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January 12, 2009


Erasmus Folly

Nassau and Briland could definitely use one of these studies as well. Our leaders need to understand that they must begin to have a vision for the Bahamas in the 21st century. They must move from a government strategy of simply 'fixing pot holes' and start thinking about what kind of high tech 'road' we will need moving forward as a nation. We must move from REACTION to planned and concerted ACTION! Until this transition occurs, we are doomed to suffer more of the same. WAKE UP BAHAMAS!

Dave Ralph

Your observations on Abaco got it right.

I think Andrews University is way off base on their vision for The Mud.

1) The land is low and prone to flooding in hurricanes - four feet of salt water in one of the recent ones. Most of a person's possessions are in the first four feet. Commercial interests would fill the land to acceptable heights but I don't think these people have the funds or insight to do this.

2) They are squatters on government land. Can government afford to set a precedent that if you persevere in your squatting, you will win? Do Bahamians have this right?

3) Equating the density there to Hope Town is interesting but not a valid reason to approve of the practice.

4) Allowing them to eventually acquire the land they are on does not improve their squalour. They are living much better than they were accustomed to in Haiti. It is not likely that ownership of the land they are on will cause them to rebuild their houses to code.

5) Allowing them to continue to exist under ghetto-like conditions allows new illegal immigrants safe haven as the area is not policed and not under public scrutiny. The police and others do go in there but there is no effort made to monitor whether the population is static or increasing.

6) Andrews U had some cute solutions, one being landscaped drainage ditches leading to the harbour. All I could visualize was a ditch full of cans, bottles, refrigerators, garbage and other debris. I think it will require education and enforcement of current laws before they change their living habits. Even then it will be as a result of moving out of the Mud and getting re-established in Spring City or other Bahamian areas.

7) I think The Mud's eventual future lies in commercial or public uses. Commercial ventures would have the capital and motivation to raise the land to acceptable heights to avoid persistent flooding. Public use might include sports fields or a public park. These can be on low land as occasional flooding is generally harmless.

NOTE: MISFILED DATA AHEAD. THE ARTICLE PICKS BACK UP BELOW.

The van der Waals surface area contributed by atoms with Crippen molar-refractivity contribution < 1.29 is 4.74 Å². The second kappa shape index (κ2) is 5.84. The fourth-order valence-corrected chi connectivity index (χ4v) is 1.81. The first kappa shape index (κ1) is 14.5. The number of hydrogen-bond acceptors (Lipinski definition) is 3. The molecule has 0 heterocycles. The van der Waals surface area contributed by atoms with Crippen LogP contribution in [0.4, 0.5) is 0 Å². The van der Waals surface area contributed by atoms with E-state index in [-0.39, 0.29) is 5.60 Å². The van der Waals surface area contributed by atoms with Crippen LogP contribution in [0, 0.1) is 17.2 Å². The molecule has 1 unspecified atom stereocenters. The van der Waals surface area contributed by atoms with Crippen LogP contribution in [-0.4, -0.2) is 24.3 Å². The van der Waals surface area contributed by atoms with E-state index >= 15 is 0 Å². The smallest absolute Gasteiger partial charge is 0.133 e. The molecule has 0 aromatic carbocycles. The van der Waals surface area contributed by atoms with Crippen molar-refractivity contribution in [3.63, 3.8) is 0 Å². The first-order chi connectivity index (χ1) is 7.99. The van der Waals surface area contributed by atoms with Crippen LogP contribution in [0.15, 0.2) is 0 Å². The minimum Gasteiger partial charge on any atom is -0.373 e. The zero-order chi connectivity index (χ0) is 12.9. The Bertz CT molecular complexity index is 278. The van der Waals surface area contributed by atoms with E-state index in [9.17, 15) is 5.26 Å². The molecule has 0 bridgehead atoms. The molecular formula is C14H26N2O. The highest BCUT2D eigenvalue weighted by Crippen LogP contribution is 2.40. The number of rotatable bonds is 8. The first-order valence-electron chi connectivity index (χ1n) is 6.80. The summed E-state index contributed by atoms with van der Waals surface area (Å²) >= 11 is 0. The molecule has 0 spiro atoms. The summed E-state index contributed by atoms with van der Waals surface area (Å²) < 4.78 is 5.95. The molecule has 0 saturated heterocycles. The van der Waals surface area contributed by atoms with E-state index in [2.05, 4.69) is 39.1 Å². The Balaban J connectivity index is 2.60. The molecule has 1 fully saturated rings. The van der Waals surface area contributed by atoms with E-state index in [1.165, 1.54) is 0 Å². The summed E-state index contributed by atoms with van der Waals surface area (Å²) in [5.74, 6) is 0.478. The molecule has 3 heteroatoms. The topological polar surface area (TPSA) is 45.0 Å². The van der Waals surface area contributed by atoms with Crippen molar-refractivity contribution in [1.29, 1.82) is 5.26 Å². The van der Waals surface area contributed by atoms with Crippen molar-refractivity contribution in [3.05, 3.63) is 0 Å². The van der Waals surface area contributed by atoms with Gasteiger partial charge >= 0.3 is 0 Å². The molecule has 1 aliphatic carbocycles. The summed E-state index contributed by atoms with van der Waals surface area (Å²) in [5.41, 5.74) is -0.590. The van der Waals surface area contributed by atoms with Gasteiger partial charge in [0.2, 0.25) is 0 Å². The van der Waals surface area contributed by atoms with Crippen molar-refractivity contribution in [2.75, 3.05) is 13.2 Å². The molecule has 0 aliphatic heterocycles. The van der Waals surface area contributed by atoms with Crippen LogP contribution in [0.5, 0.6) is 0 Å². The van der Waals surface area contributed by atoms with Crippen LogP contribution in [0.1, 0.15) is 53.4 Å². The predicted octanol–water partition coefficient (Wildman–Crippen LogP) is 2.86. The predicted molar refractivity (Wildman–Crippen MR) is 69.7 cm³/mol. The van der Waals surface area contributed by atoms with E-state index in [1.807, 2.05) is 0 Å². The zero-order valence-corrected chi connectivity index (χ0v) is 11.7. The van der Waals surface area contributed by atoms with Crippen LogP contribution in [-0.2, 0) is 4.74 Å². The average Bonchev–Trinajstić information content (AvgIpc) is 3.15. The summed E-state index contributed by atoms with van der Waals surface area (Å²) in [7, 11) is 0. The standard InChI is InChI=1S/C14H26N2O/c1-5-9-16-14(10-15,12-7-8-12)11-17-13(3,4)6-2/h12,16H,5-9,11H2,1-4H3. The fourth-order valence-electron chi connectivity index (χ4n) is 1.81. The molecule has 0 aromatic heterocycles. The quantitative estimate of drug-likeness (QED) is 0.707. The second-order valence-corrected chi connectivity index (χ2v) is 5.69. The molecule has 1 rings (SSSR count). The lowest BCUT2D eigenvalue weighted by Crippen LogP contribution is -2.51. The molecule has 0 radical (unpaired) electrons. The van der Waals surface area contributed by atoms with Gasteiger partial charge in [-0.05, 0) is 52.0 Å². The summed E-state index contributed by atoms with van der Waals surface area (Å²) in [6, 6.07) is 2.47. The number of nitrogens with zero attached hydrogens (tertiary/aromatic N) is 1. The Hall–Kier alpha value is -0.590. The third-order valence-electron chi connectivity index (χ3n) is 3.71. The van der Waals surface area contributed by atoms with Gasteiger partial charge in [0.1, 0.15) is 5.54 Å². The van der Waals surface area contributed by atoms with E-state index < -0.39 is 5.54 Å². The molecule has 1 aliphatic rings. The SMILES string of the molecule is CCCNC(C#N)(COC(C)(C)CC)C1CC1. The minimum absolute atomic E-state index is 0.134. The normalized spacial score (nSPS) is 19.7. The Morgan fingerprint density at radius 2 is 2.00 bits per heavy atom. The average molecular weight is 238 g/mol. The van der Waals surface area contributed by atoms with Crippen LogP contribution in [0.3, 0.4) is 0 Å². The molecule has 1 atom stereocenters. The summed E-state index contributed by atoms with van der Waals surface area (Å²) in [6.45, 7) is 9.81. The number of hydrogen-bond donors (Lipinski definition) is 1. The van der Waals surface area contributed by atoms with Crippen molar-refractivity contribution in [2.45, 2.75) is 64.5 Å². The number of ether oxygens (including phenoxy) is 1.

8) Bahamians must jump through hoops and dance on one leg to get connected to BEC power. The Haitians cannot be given electricity as they cannot produce the necessary documents.
Relaxing the rules, any of them, for Mud residents would be a political nightmare, whether for electricity, water. shop licenses, building code, septic tanks and drain fields, etc. The Mud and Pigeon Peas are full of shops, nightclubs, bars, restaurants and the like. These are all to their standards, not ours - big difference. One of my suggestions was to relax the rules slightly on peddler's licenses in an attempt to bring these businesses somewhat into the light of day as a first move to get the area legitimate. Nothing happened; maybe it was a bad idea.

It was an interesting study, with many elements that are worth considering or implementing, but others that are not feasible - in my view.

Dave Ralph

Abaco has four of these Haitian ghettos, The Mud, Pigeon Peas, Sand Banks outside Treasure Cay and the un-named farm settlement in the Norman's Castle farm area.

These are all growing, expanding unchecked. A fifth is developing in the forest just off the Treasure Cay highway on the road leading to the farm area.

Andrew Curry

How about a follow up piece on how the Bahamas Government has raped and pillaged this Island.